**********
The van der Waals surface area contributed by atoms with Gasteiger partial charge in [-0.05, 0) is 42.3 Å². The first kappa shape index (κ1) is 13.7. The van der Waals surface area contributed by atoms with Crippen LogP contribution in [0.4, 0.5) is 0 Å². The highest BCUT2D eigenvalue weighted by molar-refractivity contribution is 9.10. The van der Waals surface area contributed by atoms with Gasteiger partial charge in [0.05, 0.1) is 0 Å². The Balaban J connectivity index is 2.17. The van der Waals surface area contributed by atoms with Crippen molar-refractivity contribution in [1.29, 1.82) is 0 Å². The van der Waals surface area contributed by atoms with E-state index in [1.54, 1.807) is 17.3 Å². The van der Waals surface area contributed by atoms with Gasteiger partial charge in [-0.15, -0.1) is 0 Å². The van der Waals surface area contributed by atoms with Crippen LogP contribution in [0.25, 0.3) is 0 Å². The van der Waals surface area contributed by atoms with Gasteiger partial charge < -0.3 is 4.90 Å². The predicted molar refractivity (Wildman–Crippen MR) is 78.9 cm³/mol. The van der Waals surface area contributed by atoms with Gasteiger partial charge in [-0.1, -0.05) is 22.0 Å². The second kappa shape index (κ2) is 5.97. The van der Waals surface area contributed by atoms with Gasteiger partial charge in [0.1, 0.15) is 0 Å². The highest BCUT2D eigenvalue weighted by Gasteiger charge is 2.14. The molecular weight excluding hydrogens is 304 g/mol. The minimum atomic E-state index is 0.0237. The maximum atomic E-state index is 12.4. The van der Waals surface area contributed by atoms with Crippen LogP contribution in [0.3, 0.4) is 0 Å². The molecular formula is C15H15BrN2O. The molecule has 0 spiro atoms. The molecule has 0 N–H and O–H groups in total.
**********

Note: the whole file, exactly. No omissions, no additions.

The van der Waals surface area contributed by atoms with Gasteiger partial charge in [-0.05, 0) is 42.3 Å². The first kappa shape index (κ1) is 13.7. The van der Waals surface area contributed by atoms with Crippen LogP contribution in [0.4, 0.5) is 0 Å². The highest BCUT2D eigenvalue weighted by molar-refractivity contribution is 9.10. The van der Waals surface area contributed by atoms with Gasteiger partial charge in [0.05, 0.1) is 0 Å². The Balaban J connectivity index is 2.17. The van der Waals surface area contributed by atoms with Crippen molar-refractivity contribution in [1.29, 1.82) is 0 Å². The van der Waals surface area contributed by atoms with E-state index in [1.54, 1.807) is 17.3 Å². The van der Waals surface area contributed by atoms with Gasteiger partial charge in [-0.15, -0.1) is 0 Å². The van der Waals surface area contributed by atoms with Crippen LogP contribution in [0.25, 0.3) is 0 Å². The van der Waals surface area contributed by atoms with Gasteiger partial charge < -0.3 is 4.90 Å². The predicted molar refractivity (Wildman–Crippen MR) is 78.9 cm³/mol. The van der Waals surface area contributed by atoms with Gasteiger partial charge in [-0.1, -0.05) is 22.0 Å². The second kappa shape index (κ2) is 5.97. The van der Waals surface area contributed by atoms with Gasteiger partial charge in [0.1, 0.15) is 0 Å². The highest BCUT2D eigenvalue weighted by Gasteiger charge is 2.14. The molecular weight excluding hydrogens is 304 g/mol. The minimum atomic E-state index is 0.0237. The maximum atomic E-state index is 12.4. The van der Waals surface area contributed by atoms with Crippen LogP contribution in [0.3, 0.4) is 0 Å². The molecular formula is C15H15BrN2O. The molecule has 0 spiro atoms. The molecule has 0 N–H and O–H groups in total.